LONDON (Reuters) - Inflation threatens to supersede the credit crisis as investors’ biggest enemy later this year as fears of a deep economic downturn recede and commodity prices show no signs of easing.
Growing relief that the global economy has so far escaped the worst case scenario from the eight-month-old credit crisis has stabilized financial markets. World stocks, as measured by MSCI, are hitting three-month highs and pulling the dollar off its March record low against major peers.
Many central banks, faced with the twin problem of the credit crisis and rising prices, have cut interest rates to ease the flow of credit, leaving inflation issues for tomorrow.
However, the relentless surge in resource prices from oil to rice and the resilience of emerging economies risks are turning inflation into the bigger worry for policymakers and asset markets.
Japanese inflation, which hit a decade-high in March triggering one of the biggest ever sell-offs in yen bonds on Friday, is a case in point.
“If the global economy has struggled out of the frying pan of the credit crunch, it seems destined to fall into the fire of high inflation ... High inflation is cruel to the owner of financial assets,” said Tim Bond, head of global asset allocation at Barclays Capital.
“Equity markets will rally for a limited period of time on belief that weakness in earnings will be short-lived. Moving into next year, you will see markets come off on the inflation story. Investors who see some of the rise in earnings being driven by inflation generally take the view that’s not sustainable.”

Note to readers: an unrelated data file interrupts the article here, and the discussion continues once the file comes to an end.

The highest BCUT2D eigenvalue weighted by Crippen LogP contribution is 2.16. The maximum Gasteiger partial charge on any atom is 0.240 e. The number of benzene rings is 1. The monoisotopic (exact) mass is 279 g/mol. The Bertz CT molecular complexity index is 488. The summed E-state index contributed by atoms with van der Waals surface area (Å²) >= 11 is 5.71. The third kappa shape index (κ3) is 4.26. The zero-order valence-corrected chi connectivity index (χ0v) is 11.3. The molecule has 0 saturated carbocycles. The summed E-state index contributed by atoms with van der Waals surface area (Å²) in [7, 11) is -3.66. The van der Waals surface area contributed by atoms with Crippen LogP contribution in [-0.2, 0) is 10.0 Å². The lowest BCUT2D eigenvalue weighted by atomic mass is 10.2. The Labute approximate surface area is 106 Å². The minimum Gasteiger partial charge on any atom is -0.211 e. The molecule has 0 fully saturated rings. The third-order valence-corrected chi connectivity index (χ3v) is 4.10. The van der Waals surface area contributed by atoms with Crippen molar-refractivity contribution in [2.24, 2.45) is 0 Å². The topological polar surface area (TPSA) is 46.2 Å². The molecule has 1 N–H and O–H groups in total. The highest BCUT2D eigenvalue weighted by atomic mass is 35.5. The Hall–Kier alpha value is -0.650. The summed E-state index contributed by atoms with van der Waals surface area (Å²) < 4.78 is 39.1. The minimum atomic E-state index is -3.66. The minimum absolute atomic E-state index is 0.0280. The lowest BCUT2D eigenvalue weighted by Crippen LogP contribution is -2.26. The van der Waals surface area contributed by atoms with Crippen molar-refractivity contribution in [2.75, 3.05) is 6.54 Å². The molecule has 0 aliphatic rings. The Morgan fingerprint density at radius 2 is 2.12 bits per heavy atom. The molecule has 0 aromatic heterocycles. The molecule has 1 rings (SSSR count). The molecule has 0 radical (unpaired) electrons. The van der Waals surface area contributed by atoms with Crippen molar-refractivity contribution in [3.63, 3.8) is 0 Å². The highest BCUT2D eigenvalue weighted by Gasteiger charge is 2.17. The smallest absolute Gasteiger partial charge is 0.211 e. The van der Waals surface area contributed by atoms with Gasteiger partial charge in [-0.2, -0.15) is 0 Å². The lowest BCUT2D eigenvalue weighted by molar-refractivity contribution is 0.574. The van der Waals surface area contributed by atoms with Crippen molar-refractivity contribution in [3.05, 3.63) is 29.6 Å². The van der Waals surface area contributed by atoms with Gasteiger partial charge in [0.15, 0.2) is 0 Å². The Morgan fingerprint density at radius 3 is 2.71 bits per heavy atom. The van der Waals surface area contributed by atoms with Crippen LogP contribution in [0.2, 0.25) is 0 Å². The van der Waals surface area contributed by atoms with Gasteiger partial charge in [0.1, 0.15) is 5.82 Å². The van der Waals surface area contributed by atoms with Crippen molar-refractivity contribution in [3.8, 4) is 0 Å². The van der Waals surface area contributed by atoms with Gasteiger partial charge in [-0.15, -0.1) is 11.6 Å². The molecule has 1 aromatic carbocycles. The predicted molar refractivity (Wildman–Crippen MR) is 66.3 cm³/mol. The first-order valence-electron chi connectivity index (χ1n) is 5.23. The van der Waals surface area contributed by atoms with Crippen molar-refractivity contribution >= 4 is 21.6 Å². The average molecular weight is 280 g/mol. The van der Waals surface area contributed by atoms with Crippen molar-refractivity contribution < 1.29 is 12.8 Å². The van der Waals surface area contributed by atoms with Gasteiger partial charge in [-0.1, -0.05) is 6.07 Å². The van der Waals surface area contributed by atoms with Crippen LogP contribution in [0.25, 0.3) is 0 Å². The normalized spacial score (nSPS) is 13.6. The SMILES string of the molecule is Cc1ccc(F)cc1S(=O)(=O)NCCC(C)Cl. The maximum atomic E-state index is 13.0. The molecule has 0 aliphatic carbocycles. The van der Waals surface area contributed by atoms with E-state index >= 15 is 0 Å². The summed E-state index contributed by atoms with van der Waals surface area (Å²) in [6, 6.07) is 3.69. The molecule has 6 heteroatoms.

Bond says during the last inflation crisis of 1970-1980, only a handful of asset classes gave positive real returns, including banks, basic resources, energy and industrial goods equity sectors, physical oil and physical commodities.
During that decade, the S&P 500 index’s price earnings ratio fell as low as 7 from a high of around 18.
Although the picture is distorted this time by the weakness of financial firms, Bond estimates the P/E ratio could fall to around 13 if U.S. inflation expectations fire up.
According to I/B/E/S data, the 12-month forward P/E ratio for the S&P 500 index stands at just below 15, compared with around 16 before August.
Bond says default rates would have difficulty improving because inflation could raise nominal interest rates. Inflation index-linked bonds offer some protection but will share the rise in real yields, bringing negative or low returns on medium- to long-term linkers.
The Reuters-Jefferies CRB Index of 19 commodity markets hit an all-time high this week, up 50 percent since early 2007, driven largely by strong demand from emerging economies.
“The credit crisis is a Wall Street or City problem but commodity prices are the problem in the high street. It will invariably affect both consumer and corporate spending,” said Jeffrey Solomon, managing member of U.S.-based investment firm Ramius Capital.
Rising energy and food costs are already weighing on consumer and business morale, especially in the euro zone where shoppers have started to scale back spending.
Euro zone inflation hit a record high of 3.6 percent in March while Bank of England officials have warned on inflation, which could exceed 3 percent later this year — both well above the central banks’ target levels. The Fed’s preferred measure of inflation, stripping out food and energy, is running at 2.5 percent.
“Measures of prices are screaming for attention... It is apparent that (U.S. and euro zone) central banks have begun fretting about inflation,” State Street said in a note.
“The job of central bankers is to know when to apply the brakes ... Ideally the economy should come to a smooth halt rather than smashing into traffic or careening off the road.”
Of sectors which typically outperform when inflation expectations rise, State Street says institutional investors are already buying the consumer discretionary sector and flows momentum is improving for industrials, materials and IT.
Flows into consumer staples, utilities and health care — sectors which typically underperform in times of higher inflation expectations — have become more negative.
Editing by Ruth Pitchford